Debate Over How to Measure Ridership Plagues HSR Project

The UC Berkeley Institute of Transportation Studies has issued a report questioning ridership projections on the $43+ billion, 800 mile, voter-approved California High Speed Rail project. Cambridge Systematics defends their numbers.
July 5, 2010, 7am PDT | Irvin Dawid
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It appears to be a debate between consultants, called "the best firm in the business" by Samer Madanat, director of the Institute for Transportation Studies at UC Berkeley" and ITS itself as to how to forecast ridership for California's most important public works project. The High-Speed Rail Authority board will meet in Los Angeles on July 8 to discuss the finding - the authors of the Institute of Transportation Studies will present its report,and "Cambridge Systematics will defend their forecasts.

"The forecast of ridership is unlikely to be very close to the ridership that would actually materialize if the system were built," said Madanat.

"The UC Berkeley report found several problems with the model, including using a technique later proven inaccurate to determine whether riders would choose to drive, fly or take high-speed rail..."

From Dan Walters: Projections of bullet-train ridership take a hit: "The most important factor in the economic viability of California's bullet train project is the High-Speed Rail Authority's projection of ridership, which critics have contended is much too rosy.

The authority has stoutly defended its projection, taking refuge in a Cambridge Systematics study that said, in effect, ridership would generate sufficient revenue to cover operating costs and investor profits."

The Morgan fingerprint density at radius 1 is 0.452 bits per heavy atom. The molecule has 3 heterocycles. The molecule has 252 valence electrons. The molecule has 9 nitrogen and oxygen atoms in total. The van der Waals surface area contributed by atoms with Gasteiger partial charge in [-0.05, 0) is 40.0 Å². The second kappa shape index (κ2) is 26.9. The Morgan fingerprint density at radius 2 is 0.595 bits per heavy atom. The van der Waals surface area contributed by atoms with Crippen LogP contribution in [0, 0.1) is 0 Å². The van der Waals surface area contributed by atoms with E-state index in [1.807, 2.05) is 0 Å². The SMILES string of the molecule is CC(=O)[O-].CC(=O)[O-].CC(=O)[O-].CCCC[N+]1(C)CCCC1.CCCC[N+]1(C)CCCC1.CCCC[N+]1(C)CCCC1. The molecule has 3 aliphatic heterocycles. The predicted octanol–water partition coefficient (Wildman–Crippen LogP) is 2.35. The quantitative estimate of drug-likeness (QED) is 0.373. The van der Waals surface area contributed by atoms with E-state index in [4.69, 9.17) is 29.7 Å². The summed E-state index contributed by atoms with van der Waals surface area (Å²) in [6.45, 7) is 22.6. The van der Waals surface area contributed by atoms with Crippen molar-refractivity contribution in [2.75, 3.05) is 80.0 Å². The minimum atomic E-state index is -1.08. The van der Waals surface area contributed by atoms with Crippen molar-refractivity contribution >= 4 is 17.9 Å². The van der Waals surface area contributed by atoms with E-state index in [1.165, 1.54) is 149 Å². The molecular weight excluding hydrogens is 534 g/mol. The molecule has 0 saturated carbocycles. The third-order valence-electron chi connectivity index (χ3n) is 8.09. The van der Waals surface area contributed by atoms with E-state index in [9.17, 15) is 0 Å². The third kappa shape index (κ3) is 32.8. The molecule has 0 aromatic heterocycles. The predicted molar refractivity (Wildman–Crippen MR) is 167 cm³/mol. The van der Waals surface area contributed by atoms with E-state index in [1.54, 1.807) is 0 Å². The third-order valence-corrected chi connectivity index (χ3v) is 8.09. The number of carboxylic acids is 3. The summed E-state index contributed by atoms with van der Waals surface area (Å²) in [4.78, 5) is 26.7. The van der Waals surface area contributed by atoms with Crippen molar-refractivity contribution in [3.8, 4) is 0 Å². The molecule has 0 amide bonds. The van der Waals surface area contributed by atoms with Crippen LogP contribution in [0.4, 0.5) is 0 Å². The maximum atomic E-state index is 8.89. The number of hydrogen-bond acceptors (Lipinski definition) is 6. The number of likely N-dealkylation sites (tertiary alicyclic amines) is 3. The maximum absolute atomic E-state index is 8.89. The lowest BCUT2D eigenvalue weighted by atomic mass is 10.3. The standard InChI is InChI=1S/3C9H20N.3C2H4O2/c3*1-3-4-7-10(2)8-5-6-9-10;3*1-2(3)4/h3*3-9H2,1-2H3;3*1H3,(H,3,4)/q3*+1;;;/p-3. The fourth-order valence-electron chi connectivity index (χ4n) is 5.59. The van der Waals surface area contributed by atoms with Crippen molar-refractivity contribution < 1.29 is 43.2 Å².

From San Mateo County Times: Transportation experts: Don't trust high-speed rail rider estimates:
"A lot is riding on the ridership estimates being accurate.
In addition to being a main justification for spending $43 billion on the state's largest project, the ridership projections are tied to claims that the system will pay for itself once built - with no taxpayer subsidies - and fund extensions to Sacramento and San Diego.

Cambridge CEO Lance Neumann, in responding to the report, said they "stand firmly behind" their work, citing nearly 40 years of experience."

"We emphatically disagree with the author's conclusions that the model is not reliable," Neumann said.

Robert Cruickshank of the California High Speed Rail blog says that the focus on the Berkeley report has over shadowed a study by CALPIRG that shows the success of high-speed rail around the world, and that the media does not understand the high-speed rail story.

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Published on Friday, July 2, 2010 in San Francisco Chronicle
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